Thursday, June 9, 2016
Donald Trump's campaign is falling apart
Donald Trump is a candidate without a campaign – and it’s becoming a serious problem.
Republicans working to elect Trump describe a bare-bones effort debilitated by infighting, a lack of staff to carry out basic functions, minimal coordination with allies and a message that’s prisoner to Trump’s momentary whims.
“Bottom line, you can hire all the top people in the world, but to what end? Trump does what he wants,” a source close to the campaign said.
In reporting on Trump’s operation, NBC News talked to three Trump aides and two sources working closely alongside the campaign, all of whom requested anonymity in order speak freely.
Veteran operatives are shocked by the campaign’s failure to fill key roles. There is no communications team to deal with the hundreds of media outlets covering the race, no rapid response director to quickly rebut attacks and launch new ones, and a limited cast of surrogates who lack a cohesive message.
“They don’t or can’t cover it all, and there are things that happen that need to be addressed immediately and don’t get addressed at all, and that hurts the candidate,” a source within the campaign groused last month.
The campaign is bringing on a new senior staffer Jim Murphy, as first reported by The New York Times, and a source said more communications hires are expected to follow. But they lag far behind the Clinton campaign, which has over a dozen senior staff dedicated to communications as well as teams devoted to modern data and analytics, an area where Trump is publicly skeptical of hiring. In addition, Clinton enjoys support from established super PACs like Correct The Record and American Bridge that respond to attacks and promote opposition research.
Aides appeared unprepared for the Trump University story last week, despite knowing in advance that unsealed court documents would reveal explosive allegations of fraud. Beyond a short video of former students praising the program that was posted online, the campaign offered scant pushback.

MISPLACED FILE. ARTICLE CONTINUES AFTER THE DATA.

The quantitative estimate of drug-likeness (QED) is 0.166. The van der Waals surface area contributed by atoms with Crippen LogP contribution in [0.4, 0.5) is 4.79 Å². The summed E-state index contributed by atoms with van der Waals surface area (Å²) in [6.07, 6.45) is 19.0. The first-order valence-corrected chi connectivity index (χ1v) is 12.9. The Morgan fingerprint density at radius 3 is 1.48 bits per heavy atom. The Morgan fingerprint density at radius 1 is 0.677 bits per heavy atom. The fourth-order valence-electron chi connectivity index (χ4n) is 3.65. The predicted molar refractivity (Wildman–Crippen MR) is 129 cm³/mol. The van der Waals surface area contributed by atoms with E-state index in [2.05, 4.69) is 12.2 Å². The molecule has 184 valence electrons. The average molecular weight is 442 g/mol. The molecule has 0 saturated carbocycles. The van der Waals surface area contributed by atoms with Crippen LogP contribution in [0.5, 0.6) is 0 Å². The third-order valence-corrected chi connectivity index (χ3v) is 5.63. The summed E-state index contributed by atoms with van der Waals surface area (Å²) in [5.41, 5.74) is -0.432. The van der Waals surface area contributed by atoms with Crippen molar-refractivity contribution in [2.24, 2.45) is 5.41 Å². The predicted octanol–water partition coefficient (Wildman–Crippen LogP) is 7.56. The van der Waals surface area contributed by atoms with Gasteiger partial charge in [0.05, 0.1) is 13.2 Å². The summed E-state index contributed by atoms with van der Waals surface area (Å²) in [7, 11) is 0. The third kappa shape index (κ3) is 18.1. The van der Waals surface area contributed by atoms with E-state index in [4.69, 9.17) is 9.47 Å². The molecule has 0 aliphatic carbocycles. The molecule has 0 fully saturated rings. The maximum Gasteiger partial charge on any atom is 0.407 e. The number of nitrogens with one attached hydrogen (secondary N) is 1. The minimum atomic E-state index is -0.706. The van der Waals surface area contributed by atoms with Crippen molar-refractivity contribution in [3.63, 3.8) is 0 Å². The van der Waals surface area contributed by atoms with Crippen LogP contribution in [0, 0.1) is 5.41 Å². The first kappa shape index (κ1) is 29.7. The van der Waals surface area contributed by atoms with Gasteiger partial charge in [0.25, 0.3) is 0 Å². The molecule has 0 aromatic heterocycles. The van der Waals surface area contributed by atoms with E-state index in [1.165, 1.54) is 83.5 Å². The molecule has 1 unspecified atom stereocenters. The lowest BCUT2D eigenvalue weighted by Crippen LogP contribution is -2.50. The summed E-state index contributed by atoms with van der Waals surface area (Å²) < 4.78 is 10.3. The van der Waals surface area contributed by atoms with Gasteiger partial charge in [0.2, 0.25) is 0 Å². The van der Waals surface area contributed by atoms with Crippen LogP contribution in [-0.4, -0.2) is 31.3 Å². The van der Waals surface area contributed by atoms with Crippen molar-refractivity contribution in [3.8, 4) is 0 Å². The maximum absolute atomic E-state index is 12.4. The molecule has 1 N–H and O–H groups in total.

The absence of a response to the Trump U story left the candidate to fill the vacuum with a torrent of demagoguery against the federal judge overseeing the case, Gonzalo Curiel, who Trump said was biased by his “Mexican heritage” despite his Indiana birthplace.
Trump’s comments against the judge horrified many supporters, but the real estate mogul rebuffed efforts by campaign staff, donors and party officials to back off the incendiary claim this weekend, per sources, telling them he was unwilling to look like he had caved to pressure.
“These are things that will defeat [us],” a second source within the campaign lamented.
The Curiel story made Trump’s already difficult task of lining up surrogates even harder, as supporters like former House Speaker Newt Gingrich, Tennessee Sen. Bob Corker and Senate Majority Leader Mitch McConnell distanced themselves from Trump’s remarks over the weekend.
With even early Trump backers like Rep. Chris Collins unwilling to defend his proposed Muslim travel ban or calls for mass deportations of illegal immigrants, the campaign is increasingly reliant on a small cast of mostly obscure figures to carry its message.